7. G. W. Carhart, M. A. Vorontsov, L. A. Beresnev, P. S. Paicopolis, and F. K. Beil, "Atmospheric laser communication system with wide-angle tracking and adaptive compensation," Proc. SPIE 5892, 346-357 (2005). [CrossRef]
  8. A. Tunick, "Statistical analysis of optical turbulence intensity over a 2.33 km propagation path," Opt. Express 15, 3619-3628 (2007). [CrossRef] [PubMed]
  9. L. C. Andrews, R. L. Phillips, and C. Y. Hopen, Laser Beam Scintillation with Applications (SPIE Optical Engineering Press, Bellingham, 2001). [CrossRef]
  10. J. C. Ricklin, S. M. Hammel, F. D. Eaton, and S. L. Lachinova, "Atmospheric channel effects on free-space laser communication," J. Opt. Fiber Commun. Rep. 3, 111-158 (2006). [CrossRef]
  11. D. Dayton, B. Pierson, B. Spielbusch, and J. Gonglewski, "Atmospheric structure function measurements with a Shack-Hartmann wave-front sensor," Opt. Lett. 17, 1737-1739 (1992). [CrossRef] [PubMed]
  12. C. Rao, W. Jiang, and N. Ling, "Atmospheric parameters measurements for non-Kolmogorov turbulence with Shack-Hartmann wavefront sensor," Proc. SPIE 3763, 84-91 (1999). [CrossRef]
  13. M. S. Belen’kii, J. D. Barchers, S. J. Karis, C. L. Osmon, J. M. Brown, and R. Q. Fugate, "Preliminary experimental evidence of anisotrophy of turbulence and the effect of non-Kolmogorov turbulence on wavefront tilt statistics," Proc. SPIE 3762, 396-406 (1999). [CrossRef]
  14. M. Vorontsov, G. Carhart, M. Banta, T. Weyrauch, J. Gowens, and J. Carrano, "Atmospheric Laser Optics Testbed (A_LOT): Atmospheric propagation characterization, beam control, and imaging results," Proc. SPIE 5162, 37-48 (2003). [CrossRef]
  15. A. Tunick, "Modeling microphysical influences on optical turbulence in complex areas," Meteorol. Atmos. Phys. 96, 293-304 (2007). [CrossRef]
  16. T. Weyrauch and M. A. Vorontsov, "Atmospheric compensation with a speckle beacon in strong scintillation conditions: directed energy and laser communication applications," Appl. Opt. 44, 6388-6401 (2005). [CrossRef] [PubMed]
  17. User’s Guide. LOA-004-xR Long Baseline Optical Anemometer and Atmospheric Turbulence Sensor. Revision 3/20/2003. Optical Scientific, Inc., Gaithersburg, MD (2003). http://www.opticalscientific.com/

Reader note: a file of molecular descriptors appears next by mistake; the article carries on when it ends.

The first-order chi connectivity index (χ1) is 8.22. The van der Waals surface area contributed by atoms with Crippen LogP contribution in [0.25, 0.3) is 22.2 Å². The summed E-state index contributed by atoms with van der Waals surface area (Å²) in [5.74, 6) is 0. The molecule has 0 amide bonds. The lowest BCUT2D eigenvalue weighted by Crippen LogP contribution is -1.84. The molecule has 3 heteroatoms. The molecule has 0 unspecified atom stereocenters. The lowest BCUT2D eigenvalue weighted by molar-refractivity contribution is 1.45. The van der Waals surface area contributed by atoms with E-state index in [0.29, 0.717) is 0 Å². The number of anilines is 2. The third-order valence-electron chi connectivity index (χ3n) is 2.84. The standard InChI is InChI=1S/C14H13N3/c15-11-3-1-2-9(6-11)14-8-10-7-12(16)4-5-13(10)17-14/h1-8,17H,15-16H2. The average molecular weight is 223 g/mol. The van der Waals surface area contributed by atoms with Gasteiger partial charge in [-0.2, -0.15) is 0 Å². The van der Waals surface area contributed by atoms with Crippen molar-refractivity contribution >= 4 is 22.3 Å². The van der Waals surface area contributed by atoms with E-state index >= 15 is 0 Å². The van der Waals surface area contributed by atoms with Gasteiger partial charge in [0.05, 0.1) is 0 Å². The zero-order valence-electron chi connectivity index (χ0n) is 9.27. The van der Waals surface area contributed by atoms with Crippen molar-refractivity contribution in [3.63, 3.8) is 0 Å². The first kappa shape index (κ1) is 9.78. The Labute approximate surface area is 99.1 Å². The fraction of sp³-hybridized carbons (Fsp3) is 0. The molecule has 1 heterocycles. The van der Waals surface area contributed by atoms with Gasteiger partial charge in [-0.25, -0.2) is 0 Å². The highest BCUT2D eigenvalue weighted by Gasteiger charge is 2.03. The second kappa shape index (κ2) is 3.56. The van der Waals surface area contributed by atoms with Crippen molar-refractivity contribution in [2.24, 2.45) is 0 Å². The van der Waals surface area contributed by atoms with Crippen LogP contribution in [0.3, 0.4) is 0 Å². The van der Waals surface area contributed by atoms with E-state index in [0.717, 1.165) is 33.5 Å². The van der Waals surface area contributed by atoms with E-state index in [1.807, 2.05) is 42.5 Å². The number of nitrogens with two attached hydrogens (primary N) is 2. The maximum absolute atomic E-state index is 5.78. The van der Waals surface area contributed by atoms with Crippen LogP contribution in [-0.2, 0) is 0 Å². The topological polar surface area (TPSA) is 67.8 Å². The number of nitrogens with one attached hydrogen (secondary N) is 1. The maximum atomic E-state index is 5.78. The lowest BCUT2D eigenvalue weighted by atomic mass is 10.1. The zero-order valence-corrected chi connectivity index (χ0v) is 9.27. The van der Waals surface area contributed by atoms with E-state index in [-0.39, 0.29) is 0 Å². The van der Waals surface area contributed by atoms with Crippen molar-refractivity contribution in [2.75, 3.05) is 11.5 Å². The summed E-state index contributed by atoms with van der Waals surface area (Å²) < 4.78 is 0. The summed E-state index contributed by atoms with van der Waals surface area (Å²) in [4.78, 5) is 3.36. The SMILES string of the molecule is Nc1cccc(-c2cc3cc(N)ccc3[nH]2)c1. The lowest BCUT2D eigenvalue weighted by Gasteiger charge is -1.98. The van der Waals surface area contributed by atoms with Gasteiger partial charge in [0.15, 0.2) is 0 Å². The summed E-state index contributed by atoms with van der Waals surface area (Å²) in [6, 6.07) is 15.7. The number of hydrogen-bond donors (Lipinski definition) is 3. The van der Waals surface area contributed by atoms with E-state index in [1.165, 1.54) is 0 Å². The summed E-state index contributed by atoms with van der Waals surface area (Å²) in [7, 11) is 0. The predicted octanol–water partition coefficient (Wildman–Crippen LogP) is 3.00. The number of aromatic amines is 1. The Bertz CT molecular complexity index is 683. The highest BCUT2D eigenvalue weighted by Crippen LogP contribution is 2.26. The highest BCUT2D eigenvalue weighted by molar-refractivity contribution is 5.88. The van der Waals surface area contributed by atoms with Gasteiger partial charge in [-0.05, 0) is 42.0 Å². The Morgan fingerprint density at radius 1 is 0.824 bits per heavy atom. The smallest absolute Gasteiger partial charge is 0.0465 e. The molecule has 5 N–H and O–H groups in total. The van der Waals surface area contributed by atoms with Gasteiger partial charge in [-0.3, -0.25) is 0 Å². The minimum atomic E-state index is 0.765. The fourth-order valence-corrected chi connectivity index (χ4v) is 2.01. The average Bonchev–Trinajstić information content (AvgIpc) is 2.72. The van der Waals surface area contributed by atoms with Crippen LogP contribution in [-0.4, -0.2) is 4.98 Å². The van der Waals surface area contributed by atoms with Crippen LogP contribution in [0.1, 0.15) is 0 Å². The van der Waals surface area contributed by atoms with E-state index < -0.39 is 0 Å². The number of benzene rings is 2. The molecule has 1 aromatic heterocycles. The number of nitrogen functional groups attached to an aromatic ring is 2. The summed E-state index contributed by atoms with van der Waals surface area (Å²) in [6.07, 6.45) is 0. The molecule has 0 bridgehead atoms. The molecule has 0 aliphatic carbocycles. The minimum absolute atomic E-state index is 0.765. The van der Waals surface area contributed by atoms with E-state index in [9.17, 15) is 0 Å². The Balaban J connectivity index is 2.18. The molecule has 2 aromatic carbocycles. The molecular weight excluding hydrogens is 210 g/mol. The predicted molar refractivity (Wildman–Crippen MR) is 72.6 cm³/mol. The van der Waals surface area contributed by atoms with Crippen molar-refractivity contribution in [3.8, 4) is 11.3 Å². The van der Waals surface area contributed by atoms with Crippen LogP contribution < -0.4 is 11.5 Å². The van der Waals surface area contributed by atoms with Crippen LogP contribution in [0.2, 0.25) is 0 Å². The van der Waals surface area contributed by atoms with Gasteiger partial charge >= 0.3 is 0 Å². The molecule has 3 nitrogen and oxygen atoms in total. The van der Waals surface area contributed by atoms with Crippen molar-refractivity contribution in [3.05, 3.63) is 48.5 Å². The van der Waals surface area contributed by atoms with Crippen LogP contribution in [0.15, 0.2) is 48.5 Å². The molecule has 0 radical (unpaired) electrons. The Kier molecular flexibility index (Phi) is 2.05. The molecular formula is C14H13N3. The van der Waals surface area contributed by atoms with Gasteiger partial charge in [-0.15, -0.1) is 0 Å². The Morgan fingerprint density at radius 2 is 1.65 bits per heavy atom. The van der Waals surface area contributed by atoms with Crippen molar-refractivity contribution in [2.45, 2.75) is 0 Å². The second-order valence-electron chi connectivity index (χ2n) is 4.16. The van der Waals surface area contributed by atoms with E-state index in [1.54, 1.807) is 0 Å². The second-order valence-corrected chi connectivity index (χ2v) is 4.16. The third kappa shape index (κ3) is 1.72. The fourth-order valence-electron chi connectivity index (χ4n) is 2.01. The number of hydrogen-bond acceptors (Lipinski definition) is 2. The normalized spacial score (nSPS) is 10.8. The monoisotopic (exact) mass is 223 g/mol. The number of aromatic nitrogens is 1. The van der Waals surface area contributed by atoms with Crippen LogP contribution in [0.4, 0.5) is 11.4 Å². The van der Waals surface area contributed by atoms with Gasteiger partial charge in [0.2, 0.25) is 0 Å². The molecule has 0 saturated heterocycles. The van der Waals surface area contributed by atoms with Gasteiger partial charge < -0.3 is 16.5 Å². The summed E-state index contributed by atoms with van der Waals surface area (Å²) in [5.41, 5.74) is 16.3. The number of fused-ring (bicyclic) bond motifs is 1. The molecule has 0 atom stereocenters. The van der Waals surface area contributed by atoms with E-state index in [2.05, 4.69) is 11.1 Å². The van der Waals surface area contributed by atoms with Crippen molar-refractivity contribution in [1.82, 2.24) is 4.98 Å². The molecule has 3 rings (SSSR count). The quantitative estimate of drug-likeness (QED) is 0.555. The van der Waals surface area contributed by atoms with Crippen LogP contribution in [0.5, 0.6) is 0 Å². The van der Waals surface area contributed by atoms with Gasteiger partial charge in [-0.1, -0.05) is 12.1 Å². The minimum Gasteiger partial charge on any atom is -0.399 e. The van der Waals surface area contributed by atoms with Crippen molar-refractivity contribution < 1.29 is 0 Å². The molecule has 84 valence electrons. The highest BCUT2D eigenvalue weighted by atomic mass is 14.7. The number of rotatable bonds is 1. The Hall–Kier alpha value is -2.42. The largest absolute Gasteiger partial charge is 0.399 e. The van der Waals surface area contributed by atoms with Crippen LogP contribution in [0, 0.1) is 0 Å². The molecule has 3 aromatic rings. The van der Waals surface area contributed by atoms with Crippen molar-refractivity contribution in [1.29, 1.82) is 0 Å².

18. Operating Instructions. Model 81000 Ultrasonic Anemometer. Revision 01/24/2007, R.M. Young Co., Traverse City, MI (2007). http://www.youngusa.com/
  19. A. N. Kolmogorov, "The local structure of turbulence in incompressible viscous fluids for very large Reynolds’ numbers," in Turbulence, Classic Papers on Statistical Theory (Wiley-Interscience, New York, 1961), 151-155.
  20. G. K. Batchelor, I. D. Howells, and A. A. Townsend, "Small-scale variation of convected quantities like temperature in turbulent fluid. Part II: The case of large conductivity," J. Fluid Mech. 5, 134-139 (1959). [CrossRef]
  21. R. H. Kraichnan, "Small-scale structure of a scalar field convected by turbulence," Phys. Fluids 11, 945-953 (1968). [CrossRef]
  22. T. Elperin, N. Kleeorin, and I. Rogachevskii, "Isotropic and anisotropic spectra of passive scalar fluctuations in turbulent fluid flow," Phys. Rev. E 53, 3431-3441 (1996). [CrossRef]
  23. E. Golbraikh and N. S. Kopeika, "Behavior of structure function of refraction coefficients in different turbulent fields," Appl. Opt. 43, 6151-6156 (2004). [CrossRef] [PubMed]
  24. B. E. Stribling, B. M. Welsh, and M. C. Roggemann, "Optical propagation in non-Kolmogorov atmospheric turbulence," Proc. SPIE 2471, 181-196 (1995). [CrossRef]
  25. R. Rao, S. Wang, X. Liu, and Z. Gong, "Turbulence spectrum effect on wave temporal-frequency spectra for light propagating through the atmosphere," J. Opt. Soc. Am. 16, 2755-2762 (1999). [CrossRef]
  26. T-i Wang, G. R. Ochs, and S. F. Clifford, "A saturation-resistant optical scintillometer to measure Cn2," J. Opt. Soc. Am. 68, 334-338 (1978). [CrossRef]